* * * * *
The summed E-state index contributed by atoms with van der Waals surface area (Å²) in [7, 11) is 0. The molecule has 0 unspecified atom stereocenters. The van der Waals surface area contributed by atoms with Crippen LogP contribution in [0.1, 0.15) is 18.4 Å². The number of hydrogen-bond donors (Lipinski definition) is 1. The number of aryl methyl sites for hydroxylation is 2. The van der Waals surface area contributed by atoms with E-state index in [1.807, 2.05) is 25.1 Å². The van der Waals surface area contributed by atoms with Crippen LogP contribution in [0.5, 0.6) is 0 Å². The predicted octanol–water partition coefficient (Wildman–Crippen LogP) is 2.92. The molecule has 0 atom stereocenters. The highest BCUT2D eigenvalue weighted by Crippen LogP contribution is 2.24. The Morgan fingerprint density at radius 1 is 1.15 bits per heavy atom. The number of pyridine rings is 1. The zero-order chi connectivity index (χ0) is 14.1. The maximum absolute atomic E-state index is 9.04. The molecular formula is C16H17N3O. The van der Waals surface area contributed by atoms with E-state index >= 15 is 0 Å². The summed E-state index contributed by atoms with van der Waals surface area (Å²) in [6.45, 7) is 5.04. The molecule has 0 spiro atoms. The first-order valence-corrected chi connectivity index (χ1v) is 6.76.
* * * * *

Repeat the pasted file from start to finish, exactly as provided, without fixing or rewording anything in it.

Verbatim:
The summed E-state index contributed by atoms with van der Waals surface area (Å²) in [7, 11) is 0. The molecule has 0 unspecified atom stereocenters. The van der Waals surface area contributed by atoms with Crippen LogP contribution in [0.1, 0.15) is 18.4 Å². The number of hydrogen-bond donors (Lipinski definition) is 1. The number of aryl methyl sites for hydroxylation is 2. The van der Waals surface area contributed by atoms with E-state index in [1.807, 2.05) is 25.1 Å². The van der Waals surface area contributed by atoms with Crippen LogP contribution in [0.5, 0.6) is 0 Å². The predicted octanol–water partition coefficient (Wildman–Crippen LogP) is 2.92. The molecule has 0 atom stereocenters. The highest BCUT2D eigenvalue weighted by Crippen LogP contribution is 2.24. The Morgan fingerprint density at radius 1 is 1.15 bits per heavy atom. The number of pyridine rings is 1. The zero-order chi connectivity index (χ0) is 14.1. The maximum absolute atomic E-state index is 9.04. The molecular formula is C16H17N3O. The van der Waals surface area contributed by atoms with E-state index >= 15 is 0 Å². The summed E-state index contributed by atoms with van der Waals surface area (Å²) in [6.45, 7) is 5.04. The molecule has 0 spiro atoms. The first-order valence-corrected chi connectivity index (χ1v) is 6.76.